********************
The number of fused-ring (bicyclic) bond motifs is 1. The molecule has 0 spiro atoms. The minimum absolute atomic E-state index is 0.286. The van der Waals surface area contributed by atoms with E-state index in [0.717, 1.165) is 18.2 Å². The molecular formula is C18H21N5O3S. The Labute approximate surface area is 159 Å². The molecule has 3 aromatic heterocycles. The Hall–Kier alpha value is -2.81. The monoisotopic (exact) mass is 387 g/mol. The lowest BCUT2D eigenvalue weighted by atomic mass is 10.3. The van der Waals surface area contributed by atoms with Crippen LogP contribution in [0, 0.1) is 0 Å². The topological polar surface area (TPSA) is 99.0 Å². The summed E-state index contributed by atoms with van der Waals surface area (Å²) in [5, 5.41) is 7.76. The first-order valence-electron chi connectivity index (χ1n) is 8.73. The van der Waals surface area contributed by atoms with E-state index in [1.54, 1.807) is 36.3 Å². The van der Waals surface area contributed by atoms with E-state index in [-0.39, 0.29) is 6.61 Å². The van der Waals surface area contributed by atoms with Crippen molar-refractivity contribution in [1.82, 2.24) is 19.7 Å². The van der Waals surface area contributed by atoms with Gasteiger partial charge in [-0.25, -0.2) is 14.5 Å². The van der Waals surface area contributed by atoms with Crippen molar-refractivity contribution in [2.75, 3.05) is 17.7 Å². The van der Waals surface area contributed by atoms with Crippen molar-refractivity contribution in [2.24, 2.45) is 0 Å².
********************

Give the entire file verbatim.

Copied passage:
The number of fused-ring (bicyclic) bond motifs is 1. The molecule has 0 spiro atoms. The minimum absolute atomic E-state index is 0.286. The van der Waals surface area contributed by atoms with E-state index in [0.717, 1.165) is 18.2 Å². The molecular formula is C18H21N5O3S. The Labute approximate surface area is 159 Å². The molecule has 3 aromatic heterocycles. The Hall–Kier alpha value is -2.81. The monoisotopic (exact) mass is 387 g/mol. The lowest BCUT2D eigenvalue weighted by atomic mass is 10.3. The van der Waals surface area contributed by atoms with Crippen LogP contribution in [0, 0.1) is 0 Å². The topological polar surface area (TPSA) is 99.0 Å². The summed E-state index contributed by atoms with van der Waals surface area (Å²) in [5, 5.41) is 7.76. The first-order valence-electron chi connectivity index (χ1n) is 8.73. The van der Waals surface area contributed by atoms with E-state index in [1.54, 1.807) is 36.3 Å². The van der Waals surface area contributed by atoms with E-state index in [-0.39, 0.29) is 6.61 Å². The van der Waals surface area contributed by atoms with Crippen molar-refractivity contribution in [1.82, 2.24) is 19.7 Å². The van der Waals surface area contributed by atoms with Gasteiger partial charge in [-0.25, -0.2) is 14.5 Å². The van der Waals surface area contributed by atoms with Crippen molar-refractivity contribution in [2.75, 3.05) is 17.7 Å². The van der Waals surface area contributed by atoms with Crippen molar-refractivity contribution in [2.24, 2.45) is 0 Å².